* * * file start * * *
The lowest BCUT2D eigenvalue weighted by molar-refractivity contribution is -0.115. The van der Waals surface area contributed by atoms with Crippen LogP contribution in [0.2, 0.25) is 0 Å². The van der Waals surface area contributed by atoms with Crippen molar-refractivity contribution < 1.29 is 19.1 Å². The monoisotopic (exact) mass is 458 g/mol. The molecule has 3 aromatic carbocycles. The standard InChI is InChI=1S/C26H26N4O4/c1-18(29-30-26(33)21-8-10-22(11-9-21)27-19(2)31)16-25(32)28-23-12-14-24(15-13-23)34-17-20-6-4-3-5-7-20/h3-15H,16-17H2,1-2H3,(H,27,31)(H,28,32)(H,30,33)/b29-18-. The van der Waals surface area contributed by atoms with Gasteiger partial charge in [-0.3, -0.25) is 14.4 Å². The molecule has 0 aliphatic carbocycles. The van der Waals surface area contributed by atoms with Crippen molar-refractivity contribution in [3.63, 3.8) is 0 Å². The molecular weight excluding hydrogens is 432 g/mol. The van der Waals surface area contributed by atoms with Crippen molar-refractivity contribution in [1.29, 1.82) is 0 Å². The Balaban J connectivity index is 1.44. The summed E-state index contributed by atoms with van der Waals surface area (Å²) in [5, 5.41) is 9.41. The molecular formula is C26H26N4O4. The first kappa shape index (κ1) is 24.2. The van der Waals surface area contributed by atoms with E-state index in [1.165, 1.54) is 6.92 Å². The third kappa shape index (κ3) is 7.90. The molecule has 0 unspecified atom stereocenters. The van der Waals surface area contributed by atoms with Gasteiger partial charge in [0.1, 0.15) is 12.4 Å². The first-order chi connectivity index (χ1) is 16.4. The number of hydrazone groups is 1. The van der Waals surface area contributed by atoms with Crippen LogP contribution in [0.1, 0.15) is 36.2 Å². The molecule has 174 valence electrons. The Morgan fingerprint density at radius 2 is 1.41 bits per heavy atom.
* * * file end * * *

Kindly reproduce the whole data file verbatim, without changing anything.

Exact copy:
The lowest BCUT2D eigenvalue weighted by molar-refractivity contribution is -0.115. The van der Waals surface area contributed by atoms with Crippen LogP contribution in [0.2, 0.25) is 0 Å². The van der Waals surface area contributed by atoms with Crippen molar-refractivity contribution < 1.29 is 19.1 Å². The monoisotopic (exact) mass is 458 g/mol. The molecule has 3 aromatic carbocycles. The standard InChI is InChI=1S/C26H26N4O4/c1-18(29-30-26(33)21-8-10-22(11-9-21)27-19(2)31)16-25(32)28-23-12-14-24(15-13-23)34-17-20-6-4-3-5-7-20/h3-15H,16-17H2,1-2H3,(H,27,31)(H,28,32)(H,30,33)/b29-18-. The van der Waals surface area contributed by atoms with Gasteiger partial charge in [-0.3, -0.25) is 14.4 Å². The molecule has 0 aliphatic carbocycles. The van der Waals surface area contributed by atoms with Crippen molar-refractivity contribution in [3.63, 3.8) is 0 Å². The molecular weight excluding hydrogens is 432 g/mol. The van der Waals surface area contributed by atoms with Crippen molar-refractivity contribution in [1.29, 1.82) is 0 Å². The Balaban J connectivity index is 1.44. The summed E-state index contributed by atoms with van der Waals surface area (Å²) in [5, 5.41) is 9.41. The molecular formula is C26H26N4O4. The first kappa shape index (κ1) is 24.2. The van der Waals surface area contributed by atoms with E-state index in [1.165, 1.54) is 6.92 Å². The third kappa shape index (κ3) is 7.90. The molecule has 0 unspecified atom stereocenters. The van der Waals surface area contributed by atoms with Gasteiger partial charge in [0.1, 0.15) is 12.4 Å². The first-order chi connectivity index (χ1) is 16.4. The number of hydrazone groups is 1. The van der Waals surface area contributed by atoms with Crippen LogP contribution in [0.1, 0.15) is 36.2 Å². The molecule has 174 valence electrons. The Morgan fingerprint density at radius 2 is 1.41 bits per heavy atom.